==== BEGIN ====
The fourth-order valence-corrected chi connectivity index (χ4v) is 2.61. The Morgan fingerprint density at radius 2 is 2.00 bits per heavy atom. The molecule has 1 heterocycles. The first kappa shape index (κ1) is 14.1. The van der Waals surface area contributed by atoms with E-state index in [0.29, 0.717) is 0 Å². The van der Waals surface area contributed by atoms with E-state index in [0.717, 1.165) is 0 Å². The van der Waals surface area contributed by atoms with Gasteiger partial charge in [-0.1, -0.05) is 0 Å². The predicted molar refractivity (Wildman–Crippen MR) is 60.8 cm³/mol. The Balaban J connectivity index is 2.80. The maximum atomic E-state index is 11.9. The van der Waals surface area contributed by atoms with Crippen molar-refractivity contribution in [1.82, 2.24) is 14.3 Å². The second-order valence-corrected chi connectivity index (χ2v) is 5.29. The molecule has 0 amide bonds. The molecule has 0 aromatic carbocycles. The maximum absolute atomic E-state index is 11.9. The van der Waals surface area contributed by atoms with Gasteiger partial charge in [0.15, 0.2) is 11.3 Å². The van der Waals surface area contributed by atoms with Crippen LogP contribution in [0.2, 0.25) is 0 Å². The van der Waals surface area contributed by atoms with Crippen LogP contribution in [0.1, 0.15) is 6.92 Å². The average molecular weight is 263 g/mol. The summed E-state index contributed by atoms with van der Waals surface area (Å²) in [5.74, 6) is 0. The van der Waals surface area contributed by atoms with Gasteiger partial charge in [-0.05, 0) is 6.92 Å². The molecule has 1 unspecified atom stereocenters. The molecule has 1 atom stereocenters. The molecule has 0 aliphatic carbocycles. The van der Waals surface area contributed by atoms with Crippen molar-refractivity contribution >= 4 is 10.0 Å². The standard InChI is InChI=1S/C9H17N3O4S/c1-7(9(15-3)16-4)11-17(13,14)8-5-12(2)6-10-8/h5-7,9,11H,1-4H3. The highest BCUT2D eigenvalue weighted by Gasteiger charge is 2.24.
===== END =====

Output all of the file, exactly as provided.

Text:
The fourth-order valence-corrected chi connectivity index (χ4v) is 2.61. The Morgan fingerprint density at radius 2 is 2.00 bits per heavy atom. The molecule has 1 heterocycles. The first kappa shape index (κ1) is 14.1. The van der Waals surface area contributed by atoms with E-state index in [0.29, 0.717) is 0 Å². The van der Waals surface area contributed by atoms with E-state index in [0.717, 1.165) is 0 Å². The van der Waals surface area contributed by atoms with Gasteiger partial charge in [-0.1, -0.05) is 0 Å². The predicted molar refractivity (Wildman–Crippen MR) is 60.8 cm³/mol. The Balaban J connectivity index is 2.80. The maximum atomic E-state index is 11.9. The van der Waals surface area contributed by atoms with Crippen molar-refractivity contribution in [1.82, 2.24) is 14.3 Å². The second-order valence-corrected chi connectivity index (χ2v) is 5.29. The molecule has 0 amide bonds. The molecule has 0 aromatic carbocycles. The maximum absolute atomic E-state index is 11.9. The van der Waals surface area contributed by atoms with Gasteiger partial charge in [0.15, 0.2) is 11.3 Å². The van der Waals surface area contributed by atoms with Crippen LogP contribution in [0.2, 0.25) is 0 Å². The van der Waals surface area contributed by atoms with Crippen LogP contribution in [0.1, 0.15) is 6.92 Å². The average molecular weight is 263 g/mol. The summed E-state index contributed by atoms with van der Waals surface area (Å²) in [5.74, 6) is 0. The van der Waals surface area contributed by atoms with Gasteiger partial charge in [-0.05, 0) is 6.92 Å². The molecule has 1 unspecified atom stereocenters. The molecule has 1 atom stereocenters. The molecule has 0 aliphatic carbocycles. The van der Waals surface area contributed by atoms with Crippen molar-refractivity contribution >= 4 is 10.0 Å². The standard InChI is InChI=1S/C9H17N3O4S/c1-7(9(15-3)16-4)11-17(13,14)8-5-12(2)6-10-8/h5-7,9,11H,1-4H3. The highest BCUT2D eigenvalue weighted by Gasteiger charge is 2.24.